# The most pseudorandom subgraph of a dense graph

A bipartite graph $$(A,B)$$ is $$(p, \beta)$$-jumbled if for all subsets $$A'\subseteq A$$ and $$B'\subseteq B$$ we have that $$\left|\mathrm{E}(A',B')-p|A'||B'|\right|\leq \beta \sqrt{|A'||B'|}$$. A easy corollary of Szemerédi regularity lemma is that a dense graph (with $$\Omega(n^2)$$ edges) contains a $$\Omega(n)$$-sized balanced bipartite graph which is $$(p,o(n))$$-jumbled, for some $$p>0$$. In fact, any dense graph can essentially be partitioned into such jumbled bipartite graphs.

My question is the following: Do dense graphs contain jumbled balanced linear sized bipartite graphs with smaller values of $$\beta$$? Say $$\beta=O(n^{1-\varepsilon})$$?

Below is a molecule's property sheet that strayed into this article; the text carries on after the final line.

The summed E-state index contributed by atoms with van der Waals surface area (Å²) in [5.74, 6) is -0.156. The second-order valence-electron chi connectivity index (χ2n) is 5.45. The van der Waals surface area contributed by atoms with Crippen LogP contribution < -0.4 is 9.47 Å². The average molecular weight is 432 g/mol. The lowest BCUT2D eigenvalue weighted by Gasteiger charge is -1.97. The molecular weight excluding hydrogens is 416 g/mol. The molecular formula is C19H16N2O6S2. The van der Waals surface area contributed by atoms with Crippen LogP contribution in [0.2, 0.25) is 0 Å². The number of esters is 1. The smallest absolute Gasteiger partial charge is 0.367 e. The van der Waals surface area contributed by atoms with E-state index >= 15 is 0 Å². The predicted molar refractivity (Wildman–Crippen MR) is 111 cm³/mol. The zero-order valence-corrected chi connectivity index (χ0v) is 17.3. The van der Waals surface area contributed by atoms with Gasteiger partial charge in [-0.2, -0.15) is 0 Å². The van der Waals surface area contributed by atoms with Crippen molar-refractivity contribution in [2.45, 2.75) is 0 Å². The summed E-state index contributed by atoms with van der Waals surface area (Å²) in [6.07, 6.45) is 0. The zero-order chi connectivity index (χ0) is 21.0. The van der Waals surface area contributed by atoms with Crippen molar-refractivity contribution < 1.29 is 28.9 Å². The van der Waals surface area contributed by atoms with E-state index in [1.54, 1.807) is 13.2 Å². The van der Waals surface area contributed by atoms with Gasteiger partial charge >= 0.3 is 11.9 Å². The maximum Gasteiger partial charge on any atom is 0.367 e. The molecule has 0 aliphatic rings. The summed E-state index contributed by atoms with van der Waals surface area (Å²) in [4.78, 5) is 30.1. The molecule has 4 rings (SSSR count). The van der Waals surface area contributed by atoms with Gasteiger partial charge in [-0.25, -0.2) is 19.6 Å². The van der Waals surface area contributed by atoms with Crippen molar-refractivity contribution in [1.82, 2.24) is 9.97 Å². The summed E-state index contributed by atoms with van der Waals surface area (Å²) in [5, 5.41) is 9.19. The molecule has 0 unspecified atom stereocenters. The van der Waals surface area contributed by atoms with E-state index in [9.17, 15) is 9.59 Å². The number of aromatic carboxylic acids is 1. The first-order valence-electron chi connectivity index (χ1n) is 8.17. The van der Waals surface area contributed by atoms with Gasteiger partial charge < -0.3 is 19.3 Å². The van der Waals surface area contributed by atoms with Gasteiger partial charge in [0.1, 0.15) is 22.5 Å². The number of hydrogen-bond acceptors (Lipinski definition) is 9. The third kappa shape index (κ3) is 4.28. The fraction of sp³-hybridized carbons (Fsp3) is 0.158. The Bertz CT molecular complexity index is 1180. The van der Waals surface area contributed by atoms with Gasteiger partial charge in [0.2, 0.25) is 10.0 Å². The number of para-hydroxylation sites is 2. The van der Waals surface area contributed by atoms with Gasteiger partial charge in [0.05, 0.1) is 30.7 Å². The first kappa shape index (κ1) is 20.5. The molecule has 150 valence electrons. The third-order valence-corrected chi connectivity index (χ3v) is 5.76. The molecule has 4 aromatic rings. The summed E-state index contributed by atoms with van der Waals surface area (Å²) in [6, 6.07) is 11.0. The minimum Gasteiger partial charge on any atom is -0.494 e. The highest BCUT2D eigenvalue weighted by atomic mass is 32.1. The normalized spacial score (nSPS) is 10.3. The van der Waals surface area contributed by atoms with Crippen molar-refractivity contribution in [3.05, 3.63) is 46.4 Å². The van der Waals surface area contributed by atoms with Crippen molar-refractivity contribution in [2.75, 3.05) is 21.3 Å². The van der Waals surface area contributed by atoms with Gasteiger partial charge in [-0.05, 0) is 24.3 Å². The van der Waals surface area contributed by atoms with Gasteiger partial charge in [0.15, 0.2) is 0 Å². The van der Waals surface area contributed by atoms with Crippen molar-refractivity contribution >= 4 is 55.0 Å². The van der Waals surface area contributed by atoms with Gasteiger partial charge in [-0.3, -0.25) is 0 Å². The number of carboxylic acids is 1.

In case this is impossible, what about polynomially sized jumbled graphs? That is, let $$m=\Omega(n^{\varepsilon})$$. Does a dense graph necessarily contain a balanced bipartite graph on $$m$$ vertices which is $$(p,m^{1-\gamma})$$-jumbled, for some $$p>0$$?

Applying Theorem 1.3 there with $$\varepsilon=\log{n}/d^d$$ implies that dense graphs contain polynomially large subgraphs where each $$\Omega(n/\log n)$$ sized pair of subsets have a positive density of edges between them. This is weaker than the jumbled-ness condition I was defining above, but for most applications, this is sufficient control over the distribution.